Jump to content
  • Advertisement
Sign in to follow this  
Mastadex

Engine design using multi-threadding.

This topic is 4844 days old which is more than the 365 day threshold we allow for new replies. Please post a new topic.

If you intended to correct an error in the post then please contact us.

Recommended Posts

Im not sure if this is the right place to post this, but I have several questions on how to design a mature engine. Ive made several engines before but they were not efficient and they basically were 'beginner' engines I build from reading books. My first question is timing. different computers will have different speeds at which they render at. So my problem was that on my home computer I was getting a fast speed, but on a friends computer it was unbearable to watch. the frame rate died and with it all animations slowed to a crawl. I though about this long and hard and I was thinking of implementing a multi threadded system with one thread devoted to rendering and one to input or animations etc. I did a search for oppinions on multi threadded engines and there were huge flame wars on how good or bad it is. I just need a concrete answer before i design this engine. Secondly, If threadding is a good thing, how should i break my engine down? I was thinking of making a thread of each one of these areas: Input, Rendering, Sound, Networking. I have done thread programming before so i know msot of the details on how to implement it correctly. Also, would it be a good idea to use hyper threadding for one of these threads, such as sound or input or something... Im trying to make an engine that would be easy to maintain and enchance once I learn about more complex concepts - I/F knematics, scripting, shaders, physics...etc. Lastly, I would like to get a hold of some books that talk about those topics, if anyone would like to suggest any that would be wonderful.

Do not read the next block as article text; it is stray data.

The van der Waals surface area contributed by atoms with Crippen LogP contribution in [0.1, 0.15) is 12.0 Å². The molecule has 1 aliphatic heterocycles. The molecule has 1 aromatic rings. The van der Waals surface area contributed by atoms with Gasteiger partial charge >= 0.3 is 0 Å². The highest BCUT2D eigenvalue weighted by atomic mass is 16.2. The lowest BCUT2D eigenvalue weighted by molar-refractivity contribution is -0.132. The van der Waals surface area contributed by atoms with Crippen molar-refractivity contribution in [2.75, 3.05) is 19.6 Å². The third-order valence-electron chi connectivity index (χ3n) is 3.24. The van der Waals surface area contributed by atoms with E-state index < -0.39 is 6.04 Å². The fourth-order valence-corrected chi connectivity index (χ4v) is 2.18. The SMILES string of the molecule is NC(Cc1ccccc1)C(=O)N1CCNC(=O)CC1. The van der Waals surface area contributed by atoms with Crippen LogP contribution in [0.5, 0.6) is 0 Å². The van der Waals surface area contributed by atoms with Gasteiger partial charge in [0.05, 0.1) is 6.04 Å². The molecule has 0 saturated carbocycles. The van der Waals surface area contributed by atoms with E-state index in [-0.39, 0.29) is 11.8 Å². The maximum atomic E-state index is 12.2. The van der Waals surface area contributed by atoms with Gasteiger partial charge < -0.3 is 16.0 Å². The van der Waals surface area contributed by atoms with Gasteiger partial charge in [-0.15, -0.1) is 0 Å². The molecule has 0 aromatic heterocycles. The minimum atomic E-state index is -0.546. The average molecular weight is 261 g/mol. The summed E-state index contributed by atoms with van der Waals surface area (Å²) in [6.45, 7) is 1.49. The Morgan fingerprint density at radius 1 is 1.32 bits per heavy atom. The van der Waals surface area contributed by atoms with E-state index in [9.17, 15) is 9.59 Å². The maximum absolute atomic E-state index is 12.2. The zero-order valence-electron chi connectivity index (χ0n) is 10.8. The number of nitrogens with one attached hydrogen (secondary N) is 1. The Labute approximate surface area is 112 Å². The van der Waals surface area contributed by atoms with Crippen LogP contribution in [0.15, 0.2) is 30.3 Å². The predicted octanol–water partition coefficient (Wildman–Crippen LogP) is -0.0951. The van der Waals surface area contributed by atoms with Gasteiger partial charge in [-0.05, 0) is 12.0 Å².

Share this post


Link to post
Share on other sites
Advertisement
You don't need it. My project is very easy to manage, consists of about 135 source files, and has two threads. The second thread is just to update a timer. But if you use QueryPerformanceTimer (?), you won't even need a second thread.

Threads have their uses. They're nice if you want to do background loading of objects. It's easier to put a singe load call into a seperate thread rather than timing it's processor usage then breaking and continuing as your game updates.

But if anything, I would think they make most tasks more complex rather than easier to manage. For example, if you do the background loading, your game world needs to make sure it doesn't mess with the data being loaded until it's ready. A timer variable that is updated in one thread can change between two lines of code in another thread. You have to plan for the fact that the data is dynamically changing outside of the current algorithm.

Share this post


Link to post
Share on other sites
I've used single-threaded engines in the past, and it's really not that much work to get consistent .. uhh, performance across several systems. I say "consistent performance" to mean that while the framerate will change, the objects and animations will move at the same speed, although choppier-looking on slower systems. All you need to do is work out a delta-timing system so that you multiply any rates (such as movement and rotation) by a multiplier that is dependent upon how long it takes to render a frame. That way, an object that moves 60 units/sec will go the same distance in one second, no matter what the framerate is. Even if you used multithreading, you'd have to do the same thing, so multithreading wouldn't really gain you anything.

And another bonus for animations - if you're using the built-in D3DX animation interfaces, the ID3DXAnimationController::AdvanceTime function takes a time delta argument, meaning that all the animations will be automatically "scaled" to fit the framerate for you.